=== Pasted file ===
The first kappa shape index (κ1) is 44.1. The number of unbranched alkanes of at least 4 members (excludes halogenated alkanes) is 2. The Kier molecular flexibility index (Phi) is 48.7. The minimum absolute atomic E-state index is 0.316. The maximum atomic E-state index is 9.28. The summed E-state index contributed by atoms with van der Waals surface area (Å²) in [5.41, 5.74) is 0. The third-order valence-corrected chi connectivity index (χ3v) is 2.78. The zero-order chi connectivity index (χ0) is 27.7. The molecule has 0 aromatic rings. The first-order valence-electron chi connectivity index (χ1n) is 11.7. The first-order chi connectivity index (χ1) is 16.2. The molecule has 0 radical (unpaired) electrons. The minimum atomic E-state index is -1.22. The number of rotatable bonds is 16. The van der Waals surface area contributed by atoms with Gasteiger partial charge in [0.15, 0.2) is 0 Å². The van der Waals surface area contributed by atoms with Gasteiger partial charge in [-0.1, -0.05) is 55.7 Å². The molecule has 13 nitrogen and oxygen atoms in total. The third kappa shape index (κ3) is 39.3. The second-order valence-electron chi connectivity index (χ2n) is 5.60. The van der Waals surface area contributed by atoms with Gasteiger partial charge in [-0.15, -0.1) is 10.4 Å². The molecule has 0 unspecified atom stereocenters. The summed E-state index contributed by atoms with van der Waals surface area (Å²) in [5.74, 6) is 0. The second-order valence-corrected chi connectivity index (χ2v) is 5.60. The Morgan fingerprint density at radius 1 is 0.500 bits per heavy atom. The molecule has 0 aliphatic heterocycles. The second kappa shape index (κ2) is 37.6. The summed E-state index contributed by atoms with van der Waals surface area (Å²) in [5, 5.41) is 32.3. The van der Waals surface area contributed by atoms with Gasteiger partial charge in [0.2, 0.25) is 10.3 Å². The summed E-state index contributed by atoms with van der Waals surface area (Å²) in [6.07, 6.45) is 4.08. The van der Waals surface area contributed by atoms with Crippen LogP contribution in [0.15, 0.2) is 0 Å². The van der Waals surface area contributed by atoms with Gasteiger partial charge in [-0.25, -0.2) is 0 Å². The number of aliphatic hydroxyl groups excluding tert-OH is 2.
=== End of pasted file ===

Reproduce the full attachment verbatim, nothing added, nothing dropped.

The first kappa shape index (κ1) is 44.1. The number of unbranched alkanes of at least 4 members (excludes halogenated alkanes) is 2. The Kier molecular flexibility index (Phi) is 48.7. The minimum absolute atomic E-state index is 0.316. The maximum atomic E-state index is 9.28. The summed E-state index contributed by atoms with van der Waals surface area (Å²) in [5.41, 5.74) is 0. The third-order valence-corrected chi connectivity index (χ3v) is 2.78. The zero-order chi connectivity index (χ0) is 27.7. The molecule has 0 aromatic rings. The first-order valence-electron chi connectivity index (χ1n) is 11.7. The first-order chi connectivity index (χ1) is 16.2. The molecule has 0 radical (unpaired) electrons. The minimum atomic E-state index is -1.22. The number of rotatable bonds is 16. The van der Waals surface area contributed by atoms with Gasteiger partial charge in [0.15, 0.2) is 0 Å². The van der Waals surface area contributed by atoms with Gasteiger partial charge in [-0.1, -0.05) is 55.7 Å². The molecule has 13 nitrogen and oxygen atoms in total. The third kappa shape index (κ3) is 39.3. The second-order valence-electron chi connectivity index (χ2n) is 5.60. The van der Waals surface area contributed by atoms with Gasteiger partial charge in [-0.15, -0.1) is 10.4 Å². The molecule has 0 unspecified atom stereocenters. The summed E-state index contributed by atoms with van der Waals surface area (Å²) in [5.74, 6) is 0. The second-order valence-corrected chi connectivity index (χ2v) is 5.60. The Morgan fingerprint density at radius 1 is 0.500 bits per heavy atom. The molecule has 0 aliphatic heterocycles. The second kappa shape index (κ2) is 37.6. The summed E-state index contributed by atoms with van der Waals surface area (Å²) in [5, 5.41) is 32.3. The van der Waals surface area contributed by atoms with Gasteiger partial charge in [0.2, 0.25) is 10.3 Å². The summed E-state index contributed by atoms with van der Waals surface area (Å²) in [6.07, 6.45) is 4.08. The van der Waals surface area contributed by atoms with Crippen LogP contribution in [0.15, 0.2) is 0 Å². The van der Waals surface area contributed by atoms with Gasteiger partial charge in [-0.25, -0.2) is 0 Å². The number of aliphatic hydroxyl groups excluding tert-OH is 2.